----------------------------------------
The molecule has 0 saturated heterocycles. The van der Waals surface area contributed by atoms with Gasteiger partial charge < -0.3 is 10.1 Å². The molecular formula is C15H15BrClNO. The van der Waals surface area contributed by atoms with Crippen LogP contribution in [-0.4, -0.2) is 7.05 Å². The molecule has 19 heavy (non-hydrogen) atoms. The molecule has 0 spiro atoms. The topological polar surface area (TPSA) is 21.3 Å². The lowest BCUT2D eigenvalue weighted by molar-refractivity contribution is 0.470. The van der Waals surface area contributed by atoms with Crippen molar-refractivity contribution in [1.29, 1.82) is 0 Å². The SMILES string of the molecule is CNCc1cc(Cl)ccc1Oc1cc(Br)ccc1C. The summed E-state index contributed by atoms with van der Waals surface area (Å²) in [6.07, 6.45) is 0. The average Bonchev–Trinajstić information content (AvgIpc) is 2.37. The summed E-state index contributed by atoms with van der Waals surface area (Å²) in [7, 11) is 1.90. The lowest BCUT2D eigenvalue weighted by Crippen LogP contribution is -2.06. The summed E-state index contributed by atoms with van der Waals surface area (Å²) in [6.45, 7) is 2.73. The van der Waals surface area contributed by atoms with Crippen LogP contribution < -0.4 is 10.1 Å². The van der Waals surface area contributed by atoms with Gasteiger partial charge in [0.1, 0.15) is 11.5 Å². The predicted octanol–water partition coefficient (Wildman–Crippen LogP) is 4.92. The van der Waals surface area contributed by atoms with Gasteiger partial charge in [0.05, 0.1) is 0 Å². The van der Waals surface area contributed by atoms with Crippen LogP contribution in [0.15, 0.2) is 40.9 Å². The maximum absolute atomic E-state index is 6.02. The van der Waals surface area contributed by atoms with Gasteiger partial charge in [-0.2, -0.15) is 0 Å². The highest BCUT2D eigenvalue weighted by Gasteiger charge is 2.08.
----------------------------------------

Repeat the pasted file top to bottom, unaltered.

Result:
The molecule has 0 saturated heterocycles. The van der Waals surface area contributed by atoms with Gasteiger partial charge < -0.3 is 10.1 Å². The molecular formula is C15H15BrClNO. The van der Waals surface area contributed by atoms with Crippen LogP contribution in [-0.4, -0.2) is 7.05 Å². The molecule has 19 heavy (non-hydrogen) atoms. The molecule has 0 spiro atoms. The topological polar surface area (TPSA) is 21.3 Å². The lowest BCUT2D eigenvalue weighted by molar-refractivity contribution is 0.470. The van der Waals surface area contributed by atoms with Crippen molar-refractivity contribution in [1.29, 1.82) is 0 Å². The SMILES string of the molecule is CNCc1cc(Cl)ccc1Oc1cc(Br)ccc1C. The summed E-state index contributed by atoms with van der Waals surface area (Å²) in [6.07, 6.45) is 0. The average Bonchev–Trinajstić information content (AvgIpc) is 2.37. The summed E-state index contributed by atoms with van der Waals surface area (Å²) in [7, 11) is 1.90. The lowest BCUT2D eigenvalue weighted by Crippen LogP contribution is -2.06. The summed E-state index contributed by atoms with van der Waals surface area (Å²) in [6.45, 7) is 2.73. The van der Waals surface area contributed by atoms with Crippen LogP contribution < -0.4 is 10.1 Å². The van der Waals surface area contributed by atoms with Gasteiger partial charge in [0.1, 0.15) is 11.5 Å². The predicted octanol–water partition coefficient (Wildman–Crippen LogP) is 4.92. The van der Waals surface area contributed by atoms with Gasteiger partial charge in [0.05, 0.1) is 0 Å². The van der Waals surface area contributed by atoms with Crippen LogP contribution in [0.15, 0.2) is 40.9 Å². The maximum absolute atomic E-state index is 6.02. The van der Waals surface area contributed by atoms with Gasteiger partial charge in [-0.2, -0.15) is 0 Å². The highest BCUT2D eigenvalue weighted by Gasteiger charge is 2.08.